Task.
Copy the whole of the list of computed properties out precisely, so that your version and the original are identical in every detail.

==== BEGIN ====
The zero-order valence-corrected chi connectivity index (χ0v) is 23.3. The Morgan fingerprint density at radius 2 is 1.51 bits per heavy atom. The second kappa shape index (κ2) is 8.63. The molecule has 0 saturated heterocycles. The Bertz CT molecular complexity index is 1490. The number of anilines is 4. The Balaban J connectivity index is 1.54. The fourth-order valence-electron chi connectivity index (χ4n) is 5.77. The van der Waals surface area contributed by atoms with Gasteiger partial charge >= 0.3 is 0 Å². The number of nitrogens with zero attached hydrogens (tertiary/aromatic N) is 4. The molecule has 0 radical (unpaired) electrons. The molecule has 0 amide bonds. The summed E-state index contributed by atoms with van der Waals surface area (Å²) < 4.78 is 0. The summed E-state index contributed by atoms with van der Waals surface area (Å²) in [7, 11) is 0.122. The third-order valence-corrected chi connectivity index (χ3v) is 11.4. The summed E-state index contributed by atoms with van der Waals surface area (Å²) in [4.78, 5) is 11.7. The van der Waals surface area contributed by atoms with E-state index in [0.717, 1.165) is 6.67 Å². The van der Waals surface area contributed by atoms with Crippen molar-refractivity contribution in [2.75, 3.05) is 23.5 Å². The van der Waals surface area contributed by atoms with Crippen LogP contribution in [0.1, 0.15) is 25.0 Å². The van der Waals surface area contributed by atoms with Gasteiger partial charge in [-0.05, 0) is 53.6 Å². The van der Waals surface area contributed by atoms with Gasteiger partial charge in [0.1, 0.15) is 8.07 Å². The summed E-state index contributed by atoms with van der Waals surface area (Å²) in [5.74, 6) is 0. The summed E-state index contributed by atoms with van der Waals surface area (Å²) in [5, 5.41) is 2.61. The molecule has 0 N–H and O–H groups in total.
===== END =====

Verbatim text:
The zero-order valence-corrected chi connectivity index (χ0v) is 23.3. The Morgan fingerprint density at radius 2 is 1.51 bits per heavy atom. The second kappa shape index (κ2) is 8.63. The molecule has 0 saturated heterocycles. The Bertz CT molecular complexity index is 1490. The number of anilines is 4. The Balaban J connectivity index is 1.54. The fourth-order valence-electron chi connectivity index (χ4n) is 5.77. The van der Waals surface area contributed by atoms with Gasteiger partial charge >= 0.3 is 0 Å². The number of nitrogens with zero attached hydrogens (tertiary/aromatic N) is 4. The molecule has 0 radical (unpaired) electrons. The molecule has 0 amide bonds. The summed E-state index contributed by atoms with van der Waals surface area (Å²) < 4.78 is 0. The summed E-state index contributed by atoms with van der Waals surface area (Å²) in [7, 11) is 0.122. The third-order valence-corrected chi connectivity index (χ3v) is 11.4. The summed E-state index contributed by atoms with van der Waals surface area (Å²) in [4.78, 5) is 11.7. The van der Waals surface area contributed by atoms with E-state index in [0.717, 1.165) is 6.67 Å². The van der Waals surface area contributed by atoms with Crippen molar-refractivity contribution in [2.75, 3.05) is 23.5 Å². The van der Waals surface area contributed by atoms with Crippen LogP contribution in [0.1, 0.15) is 25.0 Å². The van der Waals surface area contributed by atoms with Gasteiger partial charge in [-0.05, 0) is 53.6 Å². The van der Waals surface area contributed by atoms with Gasteiger partial charge in [0.1, 0.15) is 8.07 Å². The summed E-state index contributed by atoms with van der Waals surface area (Å²) in [5.74, 6) is 0. The summed E-state index contributed by atoms with van der Waals surface area (Å²) in [5, 5.41) is 2.61. The molecule has 0 N–H and O–H groups in total.